Concussions – Recovering from a head trauma

A few weeks ago, I saw a teenager in the Emergency Room for headache.  She had been in a car accident the previous month and since that time had been suffering from daily headaches, difficulty concentrating, dizziness and fatigue.  She was diagnosed with a concussion initially after the car accident, but the family was sure something else was wrong given the ongoing symptoms.  As it turns out, this young woman was suffering from post concussive syndrome and may continue to have symptoms for several months.  Many families mistakenly believe that a concussion is a minor injury with no long-term repercussions.  Some parents and coaches even encourage kids to return to play immediately after a head injury.

So what exactly is a concussion?

A concussion or mild traumatic brain injury is defined by the symptoms that footballoccur following a direct hit to the head.  Theses symptoms may include short loss of consciousness, headache, dizziness, nausea and vomiting, sensitivity to light, balance problems, confusion, sleepiness, irritability, and difficulty concentrating.  A CT scan or other imaging is not needed to diagnose a concussion.  In fact, results from a CT scan will be normal following a concussion.   Most symptoms will occur shortly after the head injury.  For some children these symptoms will rapidly improve, for other children the symptoms may linger for weeks or even months.  This is then known as “post concussive syndrome.”

Who is at risk for concussion?

A concussion can happen to anyone.  The most common causes of concussions in kids are sports related injuries.  Concussions represent 9% of all high school sports injuries and up to 3.8 million concussions occur each year. While most people assume boys are at higher risk, it turns out girls have a higher rate of concussion when participating in similar activities. The sports responsible for the most concussions are football, soccer, lacrosse, hockey, and cheerleading.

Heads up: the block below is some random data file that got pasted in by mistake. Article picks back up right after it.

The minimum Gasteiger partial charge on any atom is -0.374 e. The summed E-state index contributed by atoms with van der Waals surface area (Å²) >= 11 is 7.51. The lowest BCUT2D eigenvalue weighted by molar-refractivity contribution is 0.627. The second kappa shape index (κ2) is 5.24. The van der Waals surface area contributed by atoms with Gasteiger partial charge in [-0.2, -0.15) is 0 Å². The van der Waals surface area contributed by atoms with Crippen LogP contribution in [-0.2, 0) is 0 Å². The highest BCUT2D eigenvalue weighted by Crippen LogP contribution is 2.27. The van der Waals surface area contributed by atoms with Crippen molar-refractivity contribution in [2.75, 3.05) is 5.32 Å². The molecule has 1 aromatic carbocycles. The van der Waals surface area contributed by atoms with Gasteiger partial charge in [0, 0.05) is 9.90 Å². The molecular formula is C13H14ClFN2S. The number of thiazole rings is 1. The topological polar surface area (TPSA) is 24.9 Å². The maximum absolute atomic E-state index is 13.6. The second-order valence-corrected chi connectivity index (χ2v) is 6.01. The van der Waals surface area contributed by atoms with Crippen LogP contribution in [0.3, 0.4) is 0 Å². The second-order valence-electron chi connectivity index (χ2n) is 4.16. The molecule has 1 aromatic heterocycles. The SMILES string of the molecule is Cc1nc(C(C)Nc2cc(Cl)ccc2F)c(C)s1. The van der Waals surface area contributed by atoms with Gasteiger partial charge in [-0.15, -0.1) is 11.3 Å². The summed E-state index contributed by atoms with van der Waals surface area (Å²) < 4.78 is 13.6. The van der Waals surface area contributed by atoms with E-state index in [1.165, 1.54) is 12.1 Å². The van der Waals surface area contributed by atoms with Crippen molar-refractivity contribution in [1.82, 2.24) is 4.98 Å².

What should I do if I think my child has a concussion?

If your child was in an accident or received a head injury while playing, he or she should immediately be seen by a healthcare provider.  A physician will be able to diagnose a concussion and decide if further scans are necessary to evaluate for a more severe head injury.  The majority of head injuries do NOT require evaluation by CT scan, but this decision should be made by a physician.

When can my child return to play?

Most physicians recommend children stay out of sports, gym, and vigorous activity for at least one week following a concussion.  Many physicians will extend this to one week after the last day any concussion symptoms were present.  Children should be followed closely by their primary physician during this time. Their physician will evaluate for resolution of symptoms and give guidance on when and how your child should return to play.

When can my child return to school?

We now know that concussions can have both short and long term effects on cognitive function.  Many children will find that concussion symptoms worsen when they are attempting to concentrate or do school work.  Many schools and sports teams now offer neuropsychological testing.  This is a special test that evaluates cognitive function.  Usually a baseline test is done prior to the start of a sports season.  This test can then be repeated following concussion to evaluate when a child’s cognitive function has returned to normal.  Generally speaking, children should not return to school or school related work until concussion symptoms are resolved.  Some children will require modified schedules or homework loads if the symptoms persist or worsen while doing school work. If your child is still struggling with school work 2-3 weeks following a concussion they need to be re-evaluated by a physician.  More severe concussions can lead to long term and even permanent changes in cognitive function.

What things can my child do while they are recovering from concussion?

Unfortunately, rest from all activities is the best treatment.  This means that kids should not be playing video games, texting on the phone, watching TV, or reading books.  Your child should be bored.  As the symptoms improve you can start to allow them to do light activities.

Sarah Lenhardt, MD About Sarah Lenhardt, MD

Sarah J. Lenhardt is an Instructor in Pediatrics at Washington University School of Medicine. She cares for children at St. Louis Children’s Hospital, Missouri Baptist Medical Center, and at Progress West Healthcare. She attended the College of Saint Benedict in St. Joseph, MN and Creighton University in Omaha, Nebraska. Dr. Lenhardt completed a residency in Pediatrics at the University of Minnesota and worked as a general pediatrician in Minnesota before joining the faculty at Washington University. She is a board Certified pediatrician and a member of the American Academy of Pediatrics. Her special interests include preventative care, integrative medicine, and breastfeeding. Dr. Lenhardt enjoys spending her free time with her husband and 1 year old son.

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